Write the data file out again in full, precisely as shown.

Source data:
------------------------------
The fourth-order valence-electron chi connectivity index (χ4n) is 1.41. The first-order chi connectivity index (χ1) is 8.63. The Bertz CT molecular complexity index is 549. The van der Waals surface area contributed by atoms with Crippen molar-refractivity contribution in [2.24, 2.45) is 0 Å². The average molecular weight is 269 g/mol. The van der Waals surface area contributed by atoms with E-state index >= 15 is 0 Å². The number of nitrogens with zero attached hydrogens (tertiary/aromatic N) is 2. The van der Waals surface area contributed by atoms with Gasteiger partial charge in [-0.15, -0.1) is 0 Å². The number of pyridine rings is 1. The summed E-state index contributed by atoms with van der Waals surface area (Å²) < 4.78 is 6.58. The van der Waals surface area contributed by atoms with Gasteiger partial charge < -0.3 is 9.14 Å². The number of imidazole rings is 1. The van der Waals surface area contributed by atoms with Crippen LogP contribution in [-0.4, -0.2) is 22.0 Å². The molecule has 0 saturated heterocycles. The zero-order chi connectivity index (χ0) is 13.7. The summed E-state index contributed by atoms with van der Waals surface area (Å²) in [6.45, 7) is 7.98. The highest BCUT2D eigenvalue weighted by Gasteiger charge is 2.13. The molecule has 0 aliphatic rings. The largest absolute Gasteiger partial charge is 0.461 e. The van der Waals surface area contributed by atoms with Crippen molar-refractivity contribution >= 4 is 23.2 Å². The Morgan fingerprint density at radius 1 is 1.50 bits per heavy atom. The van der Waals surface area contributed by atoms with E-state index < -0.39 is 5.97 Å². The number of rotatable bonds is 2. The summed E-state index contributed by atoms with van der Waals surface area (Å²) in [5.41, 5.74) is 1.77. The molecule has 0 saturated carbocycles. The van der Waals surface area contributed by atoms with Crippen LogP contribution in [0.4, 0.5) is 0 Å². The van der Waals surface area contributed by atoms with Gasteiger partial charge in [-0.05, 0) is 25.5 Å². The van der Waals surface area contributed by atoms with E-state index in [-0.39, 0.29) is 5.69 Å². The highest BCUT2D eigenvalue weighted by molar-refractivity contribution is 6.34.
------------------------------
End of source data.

The fourth-order valence-electron chi connectivity index (χ4n) is 1.41. The first-order chi connectivity index (χ1) is 8.63. The Bertz CT molecular complexity index is 549. The van der Waals surface area contributed by atoms with Crippen molar-refractivity contribution in [2.24, 2.45) is 0 Å². The average molecular weight is 269 g/mol. The van der Waals surface area contributed by atoms with E-state index >= 15 is 0 Å². The number of nitrogens with zero attached hydrogens (tertiary/aromatic N) is 2. The van der Waals surface area contributed by atoms with Gasteiger partial charge in [-0.15, -0.1) is 0 Å². The number of pyridine rings is 1. The summed E-state index contributed by atoms with van der Waals surface area (Å²) < 4.78 is 6.58. The van der Waals surface area contributed by atoms with Gasteiger partial charge < -0.3 is 9.14 Å². The number of imidazole rings is 1. The van der Waals surface area contributed by atoms with Crippen LogP contribution in [-0.4, -0.2) is 22.0 Å². The molecule has 0 saturated heterocycles. The zero-order chi connectivity index (χ0) is 13.7. The summed E-state index contributed by atoms with van der Waals surface area (Å²) in [6.45, 7) is 7.98. The highest BCUT2D eigenvalue weighted by Gasteiger charge is 2.13. The molecule has 0 aliphatic rings. The largest absolute Gasteiger partial charge is 0.461 e. The van der Waals surface area contributed by atoms with Crippen molar-refractivity contribution >= 4 is 23.2 Å². The Morgan fingerprint density at radius 1 is 1.50 bits per heavy atom. The van der Waals surface area contributed by atoms with E-state index < -0.39 is 5.97 Å². The number of rotatable bonds is 2. The summed E-state index contributed by atoms with van der Waals surface area (Å²) in [5.41, 5.74) is 1.77. The molecule has 0 saturated carbocycles. The van der Waals surface area contributed by atoms with Crippen LogP contribution in [0.4, 0.5) is 0 Å². The van der Waals surface area contributed by atoms with Gasteiger partial charge in [-0.05, 0) is 25.5 Å². The van der Waals surface area contributed by atoms with E-state index in [-0.39, 0.29) is 5.69 Å². The highest BCUT2D eigenvalue weighted by molar-refractivity contribution is 6.34.